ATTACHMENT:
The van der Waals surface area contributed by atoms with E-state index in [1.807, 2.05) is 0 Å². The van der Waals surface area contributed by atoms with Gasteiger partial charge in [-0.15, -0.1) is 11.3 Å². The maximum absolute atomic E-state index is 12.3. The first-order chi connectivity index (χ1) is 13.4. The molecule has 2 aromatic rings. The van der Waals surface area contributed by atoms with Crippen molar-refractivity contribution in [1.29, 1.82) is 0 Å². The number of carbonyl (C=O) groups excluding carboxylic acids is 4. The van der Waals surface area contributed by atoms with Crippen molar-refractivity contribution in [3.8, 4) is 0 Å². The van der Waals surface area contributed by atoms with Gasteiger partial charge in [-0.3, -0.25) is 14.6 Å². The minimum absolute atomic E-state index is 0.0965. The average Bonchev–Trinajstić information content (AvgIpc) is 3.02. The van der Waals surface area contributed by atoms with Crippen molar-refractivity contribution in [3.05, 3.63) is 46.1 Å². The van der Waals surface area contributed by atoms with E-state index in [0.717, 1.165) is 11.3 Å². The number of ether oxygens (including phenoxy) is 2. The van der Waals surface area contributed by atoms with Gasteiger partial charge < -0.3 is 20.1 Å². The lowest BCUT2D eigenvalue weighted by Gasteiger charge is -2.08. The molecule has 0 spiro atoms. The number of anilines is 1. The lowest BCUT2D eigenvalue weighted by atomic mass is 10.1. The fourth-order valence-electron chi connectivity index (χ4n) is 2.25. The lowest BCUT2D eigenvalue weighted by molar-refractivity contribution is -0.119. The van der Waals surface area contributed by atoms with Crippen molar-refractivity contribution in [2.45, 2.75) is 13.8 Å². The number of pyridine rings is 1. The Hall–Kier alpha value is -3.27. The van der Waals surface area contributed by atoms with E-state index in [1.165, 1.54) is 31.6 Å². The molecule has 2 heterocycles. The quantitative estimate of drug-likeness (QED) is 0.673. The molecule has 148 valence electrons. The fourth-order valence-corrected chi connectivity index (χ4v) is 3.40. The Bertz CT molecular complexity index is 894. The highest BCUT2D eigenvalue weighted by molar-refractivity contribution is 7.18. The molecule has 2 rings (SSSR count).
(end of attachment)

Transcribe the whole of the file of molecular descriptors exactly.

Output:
The van der Waals surface area contributed by atoms with E-state index in [1.807, 2.05) is 0 Å². The van der Waals surface area contributed by atoms with Gasteiger partial charge in [-0.15, -0.1) is 11.3 Å². The maximum absolute atomic E-state index is 12.3. The first-order chi connectivity index (χ1) is 13.4. The molecule has 2 aromatic rings. The van der Waals surface area contributed by atoms with Crippen molar-refractivity contribution in [1.29, 1.82) is 0 Å². The number of carbonyl (C=O) groups excluding carboxylic acids is 4. The van der Waals surface area contributed by atoms with Crippen molar-refractivity contribution in [3.8, 4) is 0 Å². The van der Waals surface area contributed by atoms with Gasteiger partial charge in [-0.3, -0.25) is 14.6 Å². The minimum absolute atomic E-state index is 0.0965. The average Bonchev–Trinajstić information content (AvgIpc) is 3.02. The van der Waals surface area contributed by atoms with Crippen molar-refractivity contribution in [3.05, 3.63) is 46.1 Å². The van der Waals surface area contributed by atoms with E-state index in [0.717, 1.165) is 11.3 Å². The number of ether oxygens (including phenoxy) is 2. The van der Waals surface area contributed by atoms with Gasteiger partial charge < -0.3 is 20.1 Å². The lowest BCUT2D eigenvalue weighted by Gasteiger charge is -2.08. The molecule has 0 spiro atoms. The number of anilines is 1. The lowest BCUT2D eigenvalue weighted by atomic mass is 10.1. The fourth-order valence-electron chi connectivity index (χ4n) is 2.25. The lowest BCUT2D eigenvalue weighted by molar-refractivity contribution is -0.119. The van der Waals surface area contributed by atoms with Crippen molar-refractivity contribution in [2.45, 2.75) is 13.8 Å². The number of pyridine rings is 1. The Hall–Kier alpha value is -3.27. The van der Waals surface area contributed by atoms with E-state index in [1.165, 1.54) is 31.6 Å². The molecule has 2 heterocycles. The quantitative estimate of drug-likeness (QED) is 0.673. The molecule has 148 valence electrons. The fourth-order valence-corrected chi connectivity index (χ4v) is 3.40. The Bertz CT molecular complexity index is 894. The highest BCUT2D eigenvalue weighted by molar-refractivity contribution is 7.18. The molecule has 2 rings (SSSR count).